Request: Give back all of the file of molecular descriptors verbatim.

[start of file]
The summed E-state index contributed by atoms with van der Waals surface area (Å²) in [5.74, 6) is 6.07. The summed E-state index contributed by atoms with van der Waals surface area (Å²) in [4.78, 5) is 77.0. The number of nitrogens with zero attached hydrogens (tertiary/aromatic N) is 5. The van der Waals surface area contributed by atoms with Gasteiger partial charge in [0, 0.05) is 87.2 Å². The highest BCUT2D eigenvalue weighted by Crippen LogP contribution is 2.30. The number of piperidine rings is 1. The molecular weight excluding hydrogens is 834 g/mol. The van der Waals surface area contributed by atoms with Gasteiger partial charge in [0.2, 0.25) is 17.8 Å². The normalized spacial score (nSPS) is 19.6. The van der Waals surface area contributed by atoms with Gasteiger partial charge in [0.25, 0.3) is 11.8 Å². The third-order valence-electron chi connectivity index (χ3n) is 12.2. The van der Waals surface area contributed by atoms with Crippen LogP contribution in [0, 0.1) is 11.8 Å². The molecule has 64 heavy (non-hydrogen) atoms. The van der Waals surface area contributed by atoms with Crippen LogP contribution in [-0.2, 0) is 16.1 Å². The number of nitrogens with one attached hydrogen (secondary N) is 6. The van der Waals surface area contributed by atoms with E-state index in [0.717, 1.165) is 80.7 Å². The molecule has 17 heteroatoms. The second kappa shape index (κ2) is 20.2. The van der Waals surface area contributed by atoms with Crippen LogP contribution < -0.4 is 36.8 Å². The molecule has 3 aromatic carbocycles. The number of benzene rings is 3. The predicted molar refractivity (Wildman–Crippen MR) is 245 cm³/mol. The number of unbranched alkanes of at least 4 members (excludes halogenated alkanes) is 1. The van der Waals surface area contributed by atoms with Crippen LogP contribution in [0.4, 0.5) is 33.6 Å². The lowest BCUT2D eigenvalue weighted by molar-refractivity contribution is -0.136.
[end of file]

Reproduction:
The summed E-state index contributed by atoms with van der Waals surface area (Å²) in [5.74, 6) is 6.07. The summed E-state index contributed by atoms with van der Waals surface area (Å²) in [4.78, 5) is 77.0. The number of nitrogens with zero attached hydrogens (tertiary/aromatic N) is 5. The van der Waals surface area contributed by atoms with Gasteiger partial charge in [0, 0.05) is 87.2 Å². The highest BCUT2D eigenvalue weighted by Crippen LogP contribution is 2.30. The number of piperidine rings is 1. The molecular weight excluding hydrogens is 834 g/mol. The van der Waals surface area contributed by atoms with Gasteiger partial charge in [0.2, 0.25) is 17.8 Å². The normalized spacial score (nSPS) is 19.6. The van der Waals surface area contributed by atoms with Gasteiger partial charge in [0.25, 0.3) is 11.8 Å². The third-order valence-electron chi connectivity index (χ3n) is 12.2. The van der Waals surface area contributed by atoms with Crippen LogP contribution in [0, 0.1) is 11.8 Å². The molecule has 64 heavy (non-hydrogen) atoms. The van der Waals surface area contributed by atoms with Crippen LogP contribution in [-0.2, 0) is 16.1 Å². The number of nitrogens with one attached hydrogen (secondary N) is 6. The van der Waals surface area contributed by atoms with E-state index in [0.717, 1.165) is 80.7 Å². The molecule has 17 heteroatoms. The second kappa shape index (κ2) is 20.2. The van der Waals surface area contributed by atoms with Crippen LogP contribution < -0.4 is 36.8 Å². The molecule has 3 aromatic carbocycles. The number of benzene rings is 3. The predicted molar refractivity (Wildman–Crippen MR) is 245 cm³/mol. The number of unbranched alkanes of at least 4 members (excludes halogenated alkanes) is 1. The van der Waals surface area contributed by atoms with Crippen LogP contribution in [0.4, 0.5) is 33.6 Å². The lowest BCUT2D eigenvalue weighted by molar-refractivity contribution is -0.136.